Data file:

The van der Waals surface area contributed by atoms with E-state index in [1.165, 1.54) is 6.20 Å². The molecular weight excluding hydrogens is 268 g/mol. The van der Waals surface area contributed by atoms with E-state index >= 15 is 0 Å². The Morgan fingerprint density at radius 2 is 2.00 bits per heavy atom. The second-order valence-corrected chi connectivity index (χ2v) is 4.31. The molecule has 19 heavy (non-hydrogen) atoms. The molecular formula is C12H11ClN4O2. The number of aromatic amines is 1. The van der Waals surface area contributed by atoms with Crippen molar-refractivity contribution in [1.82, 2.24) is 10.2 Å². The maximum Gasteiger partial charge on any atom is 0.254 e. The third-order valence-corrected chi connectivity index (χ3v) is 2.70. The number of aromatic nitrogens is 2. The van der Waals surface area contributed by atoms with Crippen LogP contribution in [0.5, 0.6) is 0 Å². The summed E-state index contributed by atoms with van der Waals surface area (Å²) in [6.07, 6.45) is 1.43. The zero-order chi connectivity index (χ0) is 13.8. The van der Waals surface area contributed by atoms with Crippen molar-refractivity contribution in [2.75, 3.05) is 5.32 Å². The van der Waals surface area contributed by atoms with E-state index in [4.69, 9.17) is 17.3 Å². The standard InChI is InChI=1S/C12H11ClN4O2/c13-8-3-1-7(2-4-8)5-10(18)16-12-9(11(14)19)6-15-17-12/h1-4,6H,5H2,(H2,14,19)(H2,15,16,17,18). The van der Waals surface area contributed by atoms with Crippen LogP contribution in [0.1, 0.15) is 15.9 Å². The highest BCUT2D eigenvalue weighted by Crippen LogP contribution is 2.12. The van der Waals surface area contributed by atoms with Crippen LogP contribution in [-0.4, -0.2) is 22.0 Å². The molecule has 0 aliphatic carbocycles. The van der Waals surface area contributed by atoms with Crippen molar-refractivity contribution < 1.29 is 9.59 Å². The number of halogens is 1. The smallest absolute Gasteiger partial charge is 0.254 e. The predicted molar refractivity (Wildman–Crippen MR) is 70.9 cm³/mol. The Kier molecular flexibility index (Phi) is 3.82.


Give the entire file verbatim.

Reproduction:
The van der Waals surface area contributed by atoms with E-state index in [1.165, 1.54) is 6.20 Å². The molecular weight excluding hydrogens is 268 g/mol. The van der Waals surface area contributed by atoms with E-state index >= 15 is 0 Å². The Morgan fingerprint density at radius 2 is 2.00 bits per heavy atom. The second-order valence-corrected chi connectivity index (χ2v) is 4.31. The molecule has 19 heavy (non-hydrogen) atoms. The molecular formula is C12H11ClN4O2. The number of aromatic amines is 1. The van der Waals surface area contributed by atoms with Crippen molar-refractivity contribution in [1.82, 2.24) is 10.2 Å². The maximum Gasteiger partial charge on any atom is 0.254 e. The third-order valence-corrected chi connectivity index (χ3v) is 2.70. The number of aromatic nitrogens is 2. The van der Waals surface area contributed by atoms with Crippen LogP contribution in [0.5, 0.6) is 0 Å². The summed E-state index contributed by atoms with van der Waals surface area (Å²) in [6.07, 6.45) is 1.43. The zero-order chi connectivity index (χ0) is 13.8. The van der Waals surface area contributed by atoms with Crippen molar-refractivity contribution in [2.75, 3.05) is 5.32 Å². The van der Waals surface area contributed by atoms with E-state index in [4.69, 9.17) is 17.3 Å². The standard InChI is InChI=1S/C12H11ClN4O2/c13-8-3-1-7(2-4-8)5-10(18)16-12-9(11(14)19)6-15-17-12/h1-4,6H,5H2,(H2,14,19)(H2,15,16,17,18). The van der Waals surface area contributed by atoms with Crippen LogP contribution in [0.1, 0.15) is 15.9 Å². The highest BCUT2D eigenvalue weighted by Crippen LogP contribution is 2.12. The van der Waals surface area contributed by atoms with Crippen LogP contribution in [-0.4, -0.2) is 22.0 Å². The molecule has 0 aliphatic carbocycles. The van der Waals surface area contributed by atoms with Crippen molar-refractivity contribution < 1.29 is 9.59 Å². The number of halogens is 1. The smallest absolute Gasteiger partial charge is 0.254 e. The predicted molar refractivity (Wildman–Crippen MR) is 70.9 cm³/mol. The Kier molecular flexibility index (Phi) is 3.82.